Literature, Life, And Modernity

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Literature, Life, And Modernity


Literary form, Eldridge argues, generates structures of care, reflection, and investment within readers, shaping - if not stabilizing - their interactions with everyday objects and events. Through the experience of literary forms of attention, readers may come to think and live more actively, more fully engaging with modern life, rather than passively suffering it. Eldridge considers the thought of Descartes, Kant, Adorno, Benjamin, Stanley Cavell, and Charles Taylor in his discussion of Goethe, Wordsworth, Rilke,Stoppard, and Sebald, advancing a philosophy of literature that addresses our desire to read and the meaning and satisfaction that literary attention brings to our fragmented modern lives.--BOOK JACKET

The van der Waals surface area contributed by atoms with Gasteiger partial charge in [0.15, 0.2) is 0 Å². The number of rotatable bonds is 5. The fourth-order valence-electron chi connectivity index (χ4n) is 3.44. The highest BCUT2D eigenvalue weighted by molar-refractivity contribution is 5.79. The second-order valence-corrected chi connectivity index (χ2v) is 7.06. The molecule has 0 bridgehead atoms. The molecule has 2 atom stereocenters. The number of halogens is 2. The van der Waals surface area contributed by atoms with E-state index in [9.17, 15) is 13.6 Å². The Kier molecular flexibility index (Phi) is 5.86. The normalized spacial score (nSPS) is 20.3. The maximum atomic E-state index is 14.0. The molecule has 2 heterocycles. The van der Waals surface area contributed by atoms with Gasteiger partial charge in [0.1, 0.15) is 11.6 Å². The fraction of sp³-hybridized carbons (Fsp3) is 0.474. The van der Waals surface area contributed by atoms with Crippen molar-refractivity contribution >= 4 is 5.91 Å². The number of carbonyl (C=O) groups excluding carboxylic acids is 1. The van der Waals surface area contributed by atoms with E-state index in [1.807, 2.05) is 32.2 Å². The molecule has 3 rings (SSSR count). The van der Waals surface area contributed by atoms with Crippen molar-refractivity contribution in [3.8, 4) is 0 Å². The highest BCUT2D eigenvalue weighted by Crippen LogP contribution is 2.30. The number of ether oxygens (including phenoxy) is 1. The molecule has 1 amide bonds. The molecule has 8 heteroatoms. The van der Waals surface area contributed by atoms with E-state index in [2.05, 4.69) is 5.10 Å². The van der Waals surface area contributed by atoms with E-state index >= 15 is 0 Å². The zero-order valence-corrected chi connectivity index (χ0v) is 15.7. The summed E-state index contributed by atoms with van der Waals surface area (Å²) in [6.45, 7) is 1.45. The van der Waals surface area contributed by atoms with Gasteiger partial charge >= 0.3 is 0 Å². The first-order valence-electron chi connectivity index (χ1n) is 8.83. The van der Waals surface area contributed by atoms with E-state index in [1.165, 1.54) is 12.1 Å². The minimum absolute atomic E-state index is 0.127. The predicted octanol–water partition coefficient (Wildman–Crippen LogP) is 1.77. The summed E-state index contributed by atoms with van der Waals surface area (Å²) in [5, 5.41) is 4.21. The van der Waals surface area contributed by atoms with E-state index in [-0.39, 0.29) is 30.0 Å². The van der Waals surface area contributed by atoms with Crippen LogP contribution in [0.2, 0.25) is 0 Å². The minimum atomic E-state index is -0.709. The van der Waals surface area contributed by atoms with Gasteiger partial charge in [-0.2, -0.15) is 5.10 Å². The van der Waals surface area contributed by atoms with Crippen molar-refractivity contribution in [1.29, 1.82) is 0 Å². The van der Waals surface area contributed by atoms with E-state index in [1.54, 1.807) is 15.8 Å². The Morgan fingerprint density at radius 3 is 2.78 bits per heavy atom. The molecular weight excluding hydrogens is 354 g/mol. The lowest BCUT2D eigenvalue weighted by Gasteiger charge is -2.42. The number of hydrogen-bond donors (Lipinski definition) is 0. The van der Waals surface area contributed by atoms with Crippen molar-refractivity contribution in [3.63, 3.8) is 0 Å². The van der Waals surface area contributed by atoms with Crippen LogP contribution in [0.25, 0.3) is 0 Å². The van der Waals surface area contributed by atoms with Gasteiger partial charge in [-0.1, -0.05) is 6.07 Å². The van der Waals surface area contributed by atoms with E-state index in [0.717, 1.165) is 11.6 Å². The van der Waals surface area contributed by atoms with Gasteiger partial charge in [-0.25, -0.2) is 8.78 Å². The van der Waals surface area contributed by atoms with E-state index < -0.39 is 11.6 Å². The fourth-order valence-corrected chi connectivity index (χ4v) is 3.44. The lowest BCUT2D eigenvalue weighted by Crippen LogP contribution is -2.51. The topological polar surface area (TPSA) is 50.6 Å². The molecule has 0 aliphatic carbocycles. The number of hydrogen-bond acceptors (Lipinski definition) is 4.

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Columbia University Press


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